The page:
We refer to the traditional approach to physics instruction described in the preceding paragraph as implicit instruction, because it encourages the inductive development of abstractions (concepts, principles, and schemata) through repeated exposure to instances, instead of by explicitly reifying these abstractions (O'Malley & Chamot, 1994). In response to the limitations of implicit approaches to physics instruction that neither ask students to plan nor scaffold them in doing it, several instructional scientists have proposed methods that explicitly engage students in planning exercises (Dufresne et al., 1992; Leonard, Dufresne, & Mestre, 1996; Mestre, Dufresne, Gerace, & Hardiman, 1993). These methods have met with modest success when tested mainly using high-achieving students (B or above in an introductory college physics course). We propose that the main reason that many students, even high achievers, are unable to use explicit planning methods effectively is that they lack the basic concepts, principles, and procedures that are prerequisites for effective planning.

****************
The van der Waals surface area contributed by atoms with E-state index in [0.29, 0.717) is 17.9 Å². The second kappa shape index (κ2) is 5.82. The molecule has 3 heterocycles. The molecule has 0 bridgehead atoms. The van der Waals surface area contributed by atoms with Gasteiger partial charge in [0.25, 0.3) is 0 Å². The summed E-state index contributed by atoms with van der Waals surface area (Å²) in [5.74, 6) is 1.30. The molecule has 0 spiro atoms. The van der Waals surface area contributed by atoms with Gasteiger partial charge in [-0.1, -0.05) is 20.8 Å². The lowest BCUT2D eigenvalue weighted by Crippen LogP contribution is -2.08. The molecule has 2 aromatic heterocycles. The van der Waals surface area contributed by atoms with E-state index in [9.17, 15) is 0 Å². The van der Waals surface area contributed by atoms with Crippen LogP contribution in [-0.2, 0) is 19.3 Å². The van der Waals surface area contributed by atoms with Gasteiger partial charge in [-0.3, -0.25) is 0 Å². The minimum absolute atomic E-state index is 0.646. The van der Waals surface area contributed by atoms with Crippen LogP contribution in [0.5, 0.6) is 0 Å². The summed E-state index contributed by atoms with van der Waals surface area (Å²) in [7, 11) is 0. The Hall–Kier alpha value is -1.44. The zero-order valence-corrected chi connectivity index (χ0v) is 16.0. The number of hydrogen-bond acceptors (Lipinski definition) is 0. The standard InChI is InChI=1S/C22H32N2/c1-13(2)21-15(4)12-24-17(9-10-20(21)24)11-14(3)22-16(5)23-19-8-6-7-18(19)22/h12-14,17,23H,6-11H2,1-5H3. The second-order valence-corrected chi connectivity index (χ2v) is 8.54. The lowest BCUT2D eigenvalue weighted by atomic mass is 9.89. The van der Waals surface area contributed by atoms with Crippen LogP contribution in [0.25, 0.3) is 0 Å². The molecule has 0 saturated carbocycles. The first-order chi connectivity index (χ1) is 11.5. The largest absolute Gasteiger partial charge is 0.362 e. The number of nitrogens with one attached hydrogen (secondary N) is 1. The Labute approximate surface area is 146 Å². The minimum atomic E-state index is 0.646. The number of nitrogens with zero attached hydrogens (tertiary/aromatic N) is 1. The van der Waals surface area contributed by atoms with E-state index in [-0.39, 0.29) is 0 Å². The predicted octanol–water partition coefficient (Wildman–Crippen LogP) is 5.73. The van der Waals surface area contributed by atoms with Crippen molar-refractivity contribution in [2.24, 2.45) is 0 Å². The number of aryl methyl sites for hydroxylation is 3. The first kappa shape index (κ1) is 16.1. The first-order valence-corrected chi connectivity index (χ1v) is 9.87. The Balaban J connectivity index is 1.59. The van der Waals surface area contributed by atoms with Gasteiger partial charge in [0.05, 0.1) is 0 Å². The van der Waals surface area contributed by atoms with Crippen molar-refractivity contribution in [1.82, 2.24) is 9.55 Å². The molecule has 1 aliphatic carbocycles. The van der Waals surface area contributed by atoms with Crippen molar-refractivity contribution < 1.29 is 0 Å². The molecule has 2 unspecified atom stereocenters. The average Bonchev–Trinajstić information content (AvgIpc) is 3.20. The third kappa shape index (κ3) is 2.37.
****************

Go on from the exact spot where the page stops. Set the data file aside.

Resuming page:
This project tests the effectiveness of engaging students in reflective dialogues after they solve problems in Andes (e.g., Gertner & VanLehn, 2000) which explicitly target the three main types of knowledge that experts employ during planning: knowledge about what principle(s) to apply to a given problem, how to apply these principles (e.g., what equations to use), and why to apply them—that is, what the applicability conditions are (Leonard, Dufresne, & Mestre, 1996). If explicit instruction on these knowledge components proves to be effective, we will have identified an instructional strategy that facilitates the acquisition of problem-solving schema—one that is more efficient than repeated practice in solving many problems.